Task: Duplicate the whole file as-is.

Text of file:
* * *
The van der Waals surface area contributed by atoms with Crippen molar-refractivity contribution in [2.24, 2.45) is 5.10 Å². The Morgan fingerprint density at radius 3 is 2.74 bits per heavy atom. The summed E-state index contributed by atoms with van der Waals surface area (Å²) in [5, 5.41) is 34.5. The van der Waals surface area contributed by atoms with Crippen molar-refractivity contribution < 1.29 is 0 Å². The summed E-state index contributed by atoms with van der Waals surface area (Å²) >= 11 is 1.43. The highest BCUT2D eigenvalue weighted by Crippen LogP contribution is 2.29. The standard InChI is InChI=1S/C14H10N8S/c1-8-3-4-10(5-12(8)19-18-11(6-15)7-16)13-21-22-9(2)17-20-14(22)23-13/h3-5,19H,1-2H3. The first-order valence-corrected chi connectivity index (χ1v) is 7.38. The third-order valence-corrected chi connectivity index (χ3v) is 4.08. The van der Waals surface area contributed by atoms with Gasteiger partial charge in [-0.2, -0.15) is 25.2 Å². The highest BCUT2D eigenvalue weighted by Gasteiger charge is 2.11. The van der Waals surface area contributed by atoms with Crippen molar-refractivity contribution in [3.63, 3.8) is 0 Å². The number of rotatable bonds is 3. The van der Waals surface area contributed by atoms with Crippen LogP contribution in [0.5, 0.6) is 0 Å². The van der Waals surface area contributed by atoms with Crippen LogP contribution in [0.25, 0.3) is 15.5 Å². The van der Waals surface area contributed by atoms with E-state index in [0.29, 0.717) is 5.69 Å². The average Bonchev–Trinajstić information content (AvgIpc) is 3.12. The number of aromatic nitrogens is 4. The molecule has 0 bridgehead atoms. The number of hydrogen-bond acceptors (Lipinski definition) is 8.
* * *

The van der Waals surface area contributed by atoms with Crippen molar-refractivity contribution in [2.24, 2.45) is 5.10 Å². The Morgan fingerprint density at radius 3 is 2.74 bits per heavy atom. The summed E-state index contributed by atoms with van der Waals surface area (Å²) in [5, 5.41) is 34.5. The van der Waals surface area contributed by atoms with Crippen molar-refractivity contribution < 1.29 is 0 Å². The summed E-state index contributed by atoms with van der Waals surface area (Å²) >= 11 is 1.43. The highest BCUT2D eigenvalue weighted by Crippen LogP contribution is 2.29. The standard InChI is InChI=1S/C14H10N8S/c1-8-3-4-10(5-12(8)19-18-11(6-15)7-16)13-21-22-9(2)17-20-14(22)23-13/h3-5,19H,1-2H3. The first-order valence-corrected chi connectivity index (χ1v) is 7.38. The third-order valence-corrected chi connectivity index (χ3v) is 4.08. The van der Waals surface area contributed by atoms with Gasteiger partial charge in [-0.2, -0.15) is 25.2 Å². The highest BCUT2D eigenvalue weighted by Gasteiger charge is 2.11. The van der Waals surface area contributed by atoms with Crippen molar-refractivity contribution in [3.63, 3.8) is 0 Å². The number of rotatable bonds is 3. The van der Waals surface area contributed by atoms with Crippen LogP contribution in [0.5, 0.6) is 0 Å². The van der Waals surface area contributed by atoms with Crippen LogP contribution in [0.25, 0.3) is 15.5 Å². The van der Waals surface area contributed by atoms with E-state index in [0.29, 0.717) is 5.69 Å². The average Bonchev–Trinajstić information content (AvgIpc) is 3.12. The number of aromatic nitrogens is 4. The molecule has 0 bridgehead atoms. The number of hydrogen-bond acceptors (Lipinski definition) is 8.